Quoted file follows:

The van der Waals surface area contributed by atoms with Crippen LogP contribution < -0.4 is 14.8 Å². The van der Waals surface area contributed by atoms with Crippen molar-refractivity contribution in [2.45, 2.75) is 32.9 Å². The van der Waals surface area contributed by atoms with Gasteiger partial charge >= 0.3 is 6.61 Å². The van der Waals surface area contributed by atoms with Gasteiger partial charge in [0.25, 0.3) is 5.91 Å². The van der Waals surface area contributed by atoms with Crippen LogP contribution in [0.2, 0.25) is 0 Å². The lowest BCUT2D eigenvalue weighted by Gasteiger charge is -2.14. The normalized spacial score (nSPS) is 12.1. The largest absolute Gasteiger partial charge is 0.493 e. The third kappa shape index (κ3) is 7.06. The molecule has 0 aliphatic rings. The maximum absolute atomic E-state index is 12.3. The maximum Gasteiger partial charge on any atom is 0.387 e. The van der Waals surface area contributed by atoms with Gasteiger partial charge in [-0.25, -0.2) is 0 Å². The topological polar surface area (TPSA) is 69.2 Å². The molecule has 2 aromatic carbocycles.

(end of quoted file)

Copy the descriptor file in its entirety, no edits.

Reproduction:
The van der Waals surface area contributed by atoms with Crippen LogP contribution < -0.4 is 14.8 Å². The van der Waals surface area contributed by atoms with Crippen molar-refractivity contribution in [2.45, 2.75) is 32.9 Å². The van der Waals surface area contributed by atoms with Gasteiger partial charge >= 0.3 is 6.61 Å². The van der Waals surface area contributed by atoms with Gasteiger partial charge in [0.25, 0.3) is 5.91 Å². The van der Waals surface area contributed by atoms with Crippen LogP contribution in [0.2, 0.25) is 0 Å². The lowest BCUT2D eigenvalue weighted by Gasteiger charge is -2.14. The normalized spacial score (nSPS) is 12.1. The largest absolute Gasteiger partial charge is 0.493 e. The third kappa shape index (κ3) is 7.06. The molecule has 0 aliphatic rings. The maximum absolute atomic E-state index is 12.3. The maximum Gasteiger partial charge on any atom is 0.387 e. The van der Waals surface area contributed by atoms with Gasteiger partial charge in [-0.25, -0.2) is 0 Å². The topological polar surface area (TPSA) is 69.2 Å². The molecule has 2 aromatic carbocycles.